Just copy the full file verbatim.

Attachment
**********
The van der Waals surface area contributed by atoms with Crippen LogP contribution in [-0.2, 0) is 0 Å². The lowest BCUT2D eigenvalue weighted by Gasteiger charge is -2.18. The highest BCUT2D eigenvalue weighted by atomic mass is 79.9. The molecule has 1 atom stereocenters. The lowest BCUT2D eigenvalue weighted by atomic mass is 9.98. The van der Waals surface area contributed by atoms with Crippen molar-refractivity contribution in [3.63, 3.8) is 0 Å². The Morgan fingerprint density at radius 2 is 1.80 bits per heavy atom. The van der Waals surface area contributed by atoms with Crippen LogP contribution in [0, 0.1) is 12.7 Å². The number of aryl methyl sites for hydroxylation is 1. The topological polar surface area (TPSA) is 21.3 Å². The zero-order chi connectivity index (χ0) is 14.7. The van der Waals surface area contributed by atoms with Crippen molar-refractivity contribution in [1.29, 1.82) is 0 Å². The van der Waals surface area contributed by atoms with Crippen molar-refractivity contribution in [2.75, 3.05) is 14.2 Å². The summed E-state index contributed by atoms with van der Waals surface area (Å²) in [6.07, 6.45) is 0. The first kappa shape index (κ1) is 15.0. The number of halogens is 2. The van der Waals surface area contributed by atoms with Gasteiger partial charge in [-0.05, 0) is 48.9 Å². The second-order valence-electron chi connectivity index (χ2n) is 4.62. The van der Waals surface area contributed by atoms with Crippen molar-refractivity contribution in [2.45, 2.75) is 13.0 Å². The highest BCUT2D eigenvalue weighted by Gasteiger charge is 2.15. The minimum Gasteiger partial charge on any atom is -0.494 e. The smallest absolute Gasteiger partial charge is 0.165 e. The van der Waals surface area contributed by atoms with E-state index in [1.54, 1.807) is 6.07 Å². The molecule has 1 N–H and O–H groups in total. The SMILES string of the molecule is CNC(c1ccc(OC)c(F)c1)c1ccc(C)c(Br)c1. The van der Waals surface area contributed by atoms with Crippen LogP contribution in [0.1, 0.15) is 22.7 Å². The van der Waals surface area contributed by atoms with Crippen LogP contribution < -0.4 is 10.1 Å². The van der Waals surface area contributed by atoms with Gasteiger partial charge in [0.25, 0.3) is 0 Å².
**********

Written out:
The van der Waals surface area contributed by atoms with Crippen LogP contribution in [-0.2, 0) is 0 Å². The lowest BCUT2D eigenvalue weighted by Gasteiger charge is -2.18. The highest BCUT2D eigenvalue weighted by atomic mass is 79.9. The molecule has 1 atom stereocenters. The lowest BCUT2D eigenvalue weighted by atomic mass is 9.98. The van der Waals surface area contributed by atoms with Crippen molar-refractivity contribution in [3.63, 3.8) is 0 Å². The Morgan fingerprint density at radius 2 is 1.80 bits per heavy atom. The van der Waals surface area contributed by atoms with Crippen LogP contribution in [0, 0.1) is 12.7 Å². The number of aryl methyl sites for hydroxylation is 1. The topological polar surface area (TPSA) is 21.3 Å². The zero-order chi connectivity index (χ0) is 14.7. The van der Waals surface area contributed by atoms with Crippen molar-refractivity contribution in [1.29, 1.82) is 0 Å². The van der Waals surface area contributed by atoms with Crippen molar-refractivity contribution in [2.75, 3.05) is 14.2 Å². The summed E-state index contributed by atoms with van der Waals surface area (Å²) in [6.07, 6.45) is 0. The first kappa shape index (κ1) is 15.0. The number of halogens is 2. The van der Waals surface area contributed by atoms with Gasteiger partial charge in [-0.05, 0) is 48.9 Å². The second-order valence-electron chi connectivity index (χ2n) is 4.62. The van der Waals surface area contributed by atoms with Crippen molar-refractivity contribution in [2.45, 2.75) is 13.0 Å². The highest BCUT2D eigenvalue weighted by Gasteiger charge is 2.15. The minimum Gasteiger partial charge on any atom is -0.494 e. The smallest absolute Gasteiger partial charge is 0.165 e. The van der Waals surface area contributed by atoms with E-state index in [1.54, 1.807) is 6.07 Å². The molecule has 1 N–H and O–H groups in total. The SMILES string of the molecule is CNC(c1ccc(OC)c(F)c1)c1ccc(C)c(Br)c1. The van der Waals surface area contributed by atoms with Crippen LogP contribution in [0.1, 0.15) is 22.7 Å². The van der Waals surface area contributed by atoms with Crippen LogP contribution < -0.4 is 10.1 Å². The van der Waals surface area contributed by atoms with Gasteiger partial charge in [0.25, 0.3) is 0 Å².